Gases trapped in different layers of Antarctic snow allow scientists to study global atmospheres of the past. The key was finding a gas stored in the ice that provides a record of the Earth's plant growth.

Previous studies have found that carbonyl sulfide (COS) serves this function. COS is a cousin of CO2, and plants remove COS from the air through a process that is related to the way they uptake CO2.

While photosynthesis is closely related to the atmospheric COS level, other processes in oceans, ecosystems and industry can change COS level also.

To account for all these processes, Campbell coordinated analysis between members of the research team, including Ulli Seibt from UCLA; Steve Smith of the Pacific Northwest National Laboratory; Steve Montzka of NOAA; Thomas Launois of Institut National de la Recherche Agronomique; Sauveur Belviso of Laboratoire des Sciences du Climat et de l'Environnement; Laurent Bopp of Laboratoire de Météorologie Dynamique; and Marko Laine of the Finnish Meteorological Institute. Their work was funded by the U.S. Department of Energy, NOAA, the Academy of Finland, H2020 and the European Research Council.

Future research, the researchers said, will include studying current changes in photosynthesis using the ongoing COS measurements made by NOAA.

"Part of predicting the future state of our atmosphere depends on understanding natural mechanisms and how they are changing over time," said Montzka, a research chemist with NOAA. "We are making measurements and observations, and if we don't continue to do that, we won't have the fundamental information needed to answer important questions related to future atmospheric changes."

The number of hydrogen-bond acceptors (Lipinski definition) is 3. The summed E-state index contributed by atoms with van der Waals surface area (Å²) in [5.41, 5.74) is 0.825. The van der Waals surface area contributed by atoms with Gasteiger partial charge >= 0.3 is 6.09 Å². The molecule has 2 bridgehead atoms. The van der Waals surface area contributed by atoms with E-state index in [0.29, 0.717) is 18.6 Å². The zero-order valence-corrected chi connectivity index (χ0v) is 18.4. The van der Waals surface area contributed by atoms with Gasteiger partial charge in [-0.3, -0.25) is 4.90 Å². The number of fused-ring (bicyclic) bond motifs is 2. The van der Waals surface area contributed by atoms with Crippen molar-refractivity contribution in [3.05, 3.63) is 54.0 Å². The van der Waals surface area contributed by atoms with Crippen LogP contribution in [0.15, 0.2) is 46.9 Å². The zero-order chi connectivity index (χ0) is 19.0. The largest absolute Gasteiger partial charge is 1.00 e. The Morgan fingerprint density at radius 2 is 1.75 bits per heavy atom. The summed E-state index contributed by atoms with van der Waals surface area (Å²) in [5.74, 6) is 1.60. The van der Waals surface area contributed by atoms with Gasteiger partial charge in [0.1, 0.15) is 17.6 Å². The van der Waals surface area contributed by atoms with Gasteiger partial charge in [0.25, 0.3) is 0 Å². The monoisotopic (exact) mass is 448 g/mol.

Chris Field, a climate scientist at Stanford University who was not involved in the study, said the new results "provide another line of evidence confirming the dynamic nature of Earth's ecosystems and the large magnitude of the changes caused by human actions."
-end-


University of California - Merced

Related Climate Change Articles:

Mapping the path of climate change
Predicting a major transition, such as climate change, is extremely difficult, but the probabilistic framework developed by the authors is the first step in identifying the path between a shift in two environmental states.
Small change for climate change: Time to increase research funding to save the world
A new study shows that there is a huge disproportion in the level of funding for social science research into the greatest challenge in combating global warming -- how to get individuals and societies to overcome ingrained human habits to make the changes necessary to mitigate climate change.
Sub-national 'climate clubs' could offer key to combating climate change
'Climate clubs' offering membership for sub-national states, in addition to just countries, could speed up progress towards a globally harmonized climate change policy, which in turn offers a way to achieve stronger climate policies in all countries.
Review of Chinese atmospheric science research over the past 70 years: Climate and climate change
Over the past 70 years since the foundation of the People's Republic of China, Chinese scientists have made great contributions to various fields in the research of atmospheric sciences, which attracted worldwide attention.